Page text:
Ciena raced ahead 10 percent even though the company made no announcement. Its upbeat tone at an investment conference coupled with some analyst notes had investors assuming current projections were on track.
Analysts and investors were doing a reverse interpretation of a new trend; companies have been issuing warnings right and left ahead of investment conferences in order to keep up with regulation FD (fair discosure). Since Ciena (Nasdaq: CIEN) didn't issue any statement ahead of its appearance at a Merrill Lynch conference, that must mean things are going great.
That reassured investors who had lumped Ciena in with other optical-equipment stocks Monday, sending its shares down 21 percent on that day alone. It fell along with Juniper Networks (Nasdaq: JNPR) and ONI Systems Corp. (Nasdaq: ONIS)--other fiber-optic firms who got slashed in Salomon Smith Barney's sweeping cuts to estimates for telecommunication equipment suppliers. Ciena shares had revived $4.56 to $57.94 on Thursday.
In a research note from Merrill Lynch Thursday, the investment firm noted that Ciena's upbeat presentation at its Global Communications Conference in New York Wednesday provided no change in outlook, and said that must be a sign it's reiterating its forecast.
In mid-February, the company topped first-quarter earnings and revenue estimates. CEO Patrick Nettles also said he expects Ciena's business will continue to grow faster than the overall market, and raised revenue projections for 2001.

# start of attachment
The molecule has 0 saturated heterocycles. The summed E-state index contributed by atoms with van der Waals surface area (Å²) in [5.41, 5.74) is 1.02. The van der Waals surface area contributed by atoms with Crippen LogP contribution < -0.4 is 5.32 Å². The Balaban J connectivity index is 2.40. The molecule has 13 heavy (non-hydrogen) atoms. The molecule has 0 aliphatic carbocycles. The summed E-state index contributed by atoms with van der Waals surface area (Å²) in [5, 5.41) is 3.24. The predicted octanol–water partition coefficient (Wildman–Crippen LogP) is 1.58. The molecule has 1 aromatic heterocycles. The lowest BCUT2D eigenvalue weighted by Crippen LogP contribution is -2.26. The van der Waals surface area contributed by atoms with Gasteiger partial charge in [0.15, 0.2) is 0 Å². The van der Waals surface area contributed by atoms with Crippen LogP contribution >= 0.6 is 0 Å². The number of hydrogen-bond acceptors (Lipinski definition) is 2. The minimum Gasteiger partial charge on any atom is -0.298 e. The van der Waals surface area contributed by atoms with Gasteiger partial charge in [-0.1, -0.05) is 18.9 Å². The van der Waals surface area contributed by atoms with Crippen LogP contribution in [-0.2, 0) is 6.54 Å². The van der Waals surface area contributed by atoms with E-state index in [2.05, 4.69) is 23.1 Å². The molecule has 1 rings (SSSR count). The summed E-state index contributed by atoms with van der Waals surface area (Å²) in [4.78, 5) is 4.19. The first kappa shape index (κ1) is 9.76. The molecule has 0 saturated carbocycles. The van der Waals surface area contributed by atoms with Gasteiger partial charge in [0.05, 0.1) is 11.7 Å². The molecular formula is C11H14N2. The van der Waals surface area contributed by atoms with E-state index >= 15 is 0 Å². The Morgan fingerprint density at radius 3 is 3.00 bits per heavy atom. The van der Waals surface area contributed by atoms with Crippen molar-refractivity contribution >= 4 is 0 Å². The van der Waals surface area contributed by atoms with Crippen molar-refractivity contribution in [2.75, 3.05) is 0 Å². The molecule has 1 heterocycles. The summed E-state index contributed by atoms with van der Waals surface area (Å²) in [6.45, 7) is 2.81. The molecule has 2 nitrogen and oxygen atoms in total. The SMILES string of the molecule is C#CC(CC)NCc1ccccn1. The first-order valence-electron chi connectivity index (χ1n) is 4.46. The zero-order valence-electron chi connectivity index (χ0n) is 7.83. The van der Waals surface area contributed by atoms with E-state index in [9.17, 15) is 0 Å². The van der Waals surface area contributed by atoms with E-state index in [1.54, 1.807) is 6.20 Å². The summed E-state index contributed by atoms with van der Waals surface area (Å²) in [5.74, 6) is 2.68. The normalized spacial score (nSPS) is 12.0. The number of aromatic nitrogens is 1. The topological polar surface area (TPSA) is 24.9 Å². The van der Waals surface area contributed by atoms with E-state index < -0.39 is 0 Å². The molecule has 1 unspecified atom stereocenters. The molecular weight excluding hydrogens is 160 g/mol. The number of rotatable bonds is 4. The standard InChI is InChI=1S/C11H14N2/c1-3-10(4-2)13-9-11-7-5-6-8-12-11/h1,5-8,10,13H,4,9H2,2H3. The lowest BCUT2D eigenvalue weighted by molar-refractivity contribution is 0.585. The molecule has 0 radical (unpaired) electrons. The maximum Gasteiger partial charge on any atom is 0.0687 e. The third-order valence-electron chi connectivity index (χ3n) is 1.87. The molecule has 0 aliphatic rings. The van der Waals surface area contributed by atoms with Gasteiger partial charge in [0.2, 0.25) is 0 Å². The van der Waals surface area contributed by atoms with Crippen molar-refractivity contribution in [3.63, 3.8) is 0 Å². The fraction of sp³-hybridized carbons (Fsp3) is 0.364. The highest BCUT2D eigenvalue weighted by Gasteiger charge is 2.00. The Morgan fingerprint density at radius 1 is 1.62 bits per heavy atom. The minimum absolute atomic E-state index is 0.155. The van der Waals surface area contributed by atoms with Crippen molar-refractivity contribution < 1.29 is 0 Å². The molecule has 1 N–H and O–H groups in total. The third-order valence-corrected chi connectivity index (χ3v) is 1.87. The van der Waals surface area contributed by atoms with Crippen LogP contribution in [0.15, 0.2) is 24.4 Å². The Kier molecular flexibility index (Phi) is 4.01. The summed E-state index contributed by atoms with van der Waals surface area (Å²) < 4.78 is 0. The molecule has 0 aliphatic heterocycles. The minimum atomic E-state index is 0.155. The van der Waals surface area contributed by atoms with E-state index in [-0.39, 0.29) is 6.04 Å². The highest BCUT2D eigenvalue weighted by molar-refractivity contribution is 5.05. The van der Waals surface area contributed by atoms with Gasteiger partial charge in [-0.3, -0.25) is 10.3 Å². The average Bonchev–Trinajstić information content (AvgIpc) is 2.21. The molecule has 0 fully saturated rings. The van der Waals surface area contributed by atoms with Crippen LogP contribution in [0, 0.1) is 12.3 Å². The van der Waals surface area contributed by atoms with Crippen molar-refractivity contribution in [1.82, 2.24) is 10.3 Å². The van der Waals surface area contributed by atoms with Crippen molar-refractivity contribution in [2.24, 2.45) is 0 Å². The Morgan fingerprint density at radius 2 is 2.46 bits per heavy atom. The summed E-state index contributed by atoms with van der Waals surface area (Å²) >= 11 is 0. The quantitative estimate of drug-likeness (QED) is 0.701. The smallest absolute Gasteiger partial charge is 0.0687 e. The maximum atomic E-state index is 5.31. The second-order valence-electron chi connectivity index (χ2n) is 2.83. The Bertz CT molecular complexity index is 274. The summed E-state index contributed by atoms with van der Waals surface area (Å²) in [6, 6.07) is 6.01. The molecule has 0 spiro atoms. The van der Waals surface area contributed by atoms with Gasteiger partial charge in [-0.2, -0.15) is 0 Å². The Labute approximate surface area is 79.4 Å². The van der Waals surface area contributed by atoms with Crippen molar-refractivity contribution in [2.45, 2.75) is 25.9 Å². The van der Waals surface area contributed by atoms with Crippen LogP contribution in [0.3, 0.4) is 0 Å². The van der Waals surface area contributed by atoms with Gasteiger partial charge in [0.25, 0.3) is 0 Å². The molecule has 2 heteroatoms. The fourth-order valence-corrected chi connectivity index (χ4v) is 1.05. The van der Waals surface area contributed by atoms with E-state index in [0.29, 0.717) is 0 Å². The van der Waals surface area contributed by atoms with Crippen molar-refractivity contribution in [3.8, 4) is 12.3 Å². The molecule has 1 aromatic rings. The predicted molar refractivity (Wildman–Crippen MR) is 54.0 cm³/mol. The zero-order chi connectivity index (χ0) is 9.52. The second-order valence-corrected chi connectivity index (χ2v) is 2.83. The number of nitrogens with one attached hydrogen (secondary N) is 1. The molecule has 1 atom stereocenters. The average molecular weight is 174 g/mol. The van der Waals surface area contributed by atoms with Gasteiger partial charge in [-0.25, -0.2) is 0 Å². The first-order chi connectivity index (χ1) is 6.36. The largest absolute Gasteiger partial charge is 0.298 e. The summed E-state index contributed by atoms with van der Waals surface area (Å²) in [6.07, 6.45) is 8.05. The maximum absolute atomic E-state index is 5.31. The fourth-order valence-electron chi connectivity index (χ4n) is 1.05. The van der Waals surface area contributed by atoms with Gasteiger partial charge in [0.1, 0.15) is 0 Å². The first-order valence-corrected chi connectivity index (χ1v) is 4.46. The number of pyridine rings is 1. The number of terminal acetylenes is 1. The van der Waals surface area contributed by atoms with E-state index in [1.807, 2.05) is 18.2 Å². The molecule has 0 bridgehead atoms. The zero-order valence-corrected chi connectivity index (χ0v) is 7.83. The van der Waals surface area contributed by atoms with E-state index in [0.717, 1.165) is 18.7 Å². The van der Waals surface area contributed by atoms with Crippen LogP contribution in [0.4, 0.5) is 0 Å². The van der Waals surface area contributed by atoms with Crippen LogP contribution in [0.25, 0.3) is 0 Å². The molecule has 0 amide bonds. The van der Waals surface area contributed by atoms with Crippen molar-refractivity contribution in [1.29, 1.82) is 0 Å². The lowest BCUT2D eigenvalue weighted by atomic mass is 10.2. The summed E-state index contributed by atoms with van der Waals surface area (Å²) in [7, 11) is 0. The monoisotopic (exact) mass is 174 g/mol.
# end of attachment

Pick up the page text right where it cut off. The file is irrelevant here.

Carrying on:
The company's business looks as strong now as it did six months ago, a remarkable feat considering how its competitors, like Nortel (NYSE: NT) have issued multiple downward revisions to their forecasts.
Ciena's saving grace has been the fact that they install 80 percent to 90 percent of their equipment, so they know what customer inventory looks like, according to the Merrill report.
The company also mentioned during its presentation that six to 10 of its clients are performing enough work to make up 10 percent of revenue each, a good sign for diversity and visibility according to the research brief.
ABN AMRO analyst Kenneth Leon also lauded Ciena in a research note Thursday.
"We believe the Company has been gathering strong momentum since last March," Leon wrote. He has been tracking customer wins, and said the company has an "open field running," with its CoreDirector intelligent optical switch winning 90 percent of projects in the last 12 months.
Lehman Brothers analyst Steven Levy also put out a positive report on the company Wednesday after a tire-kicking tour of the company.
Levy said revenue visibility across new and existing product lines was quite strong at the end last quarter, and none of Ciena's customers has cancelled or pushed out orders in the past few months.
"Our conclusion today is the same as it was one month ago; Ciena's fundamentals couldn`t be stronger," Levy wrote.
The stock may have gotten some extra mileage out of a report in Thursday's Wall Street Journal that said Nortel's pain may be Ciena's gain. The article said Ciena has been making several sales wins over Nortel and other optical-equipment suppliers.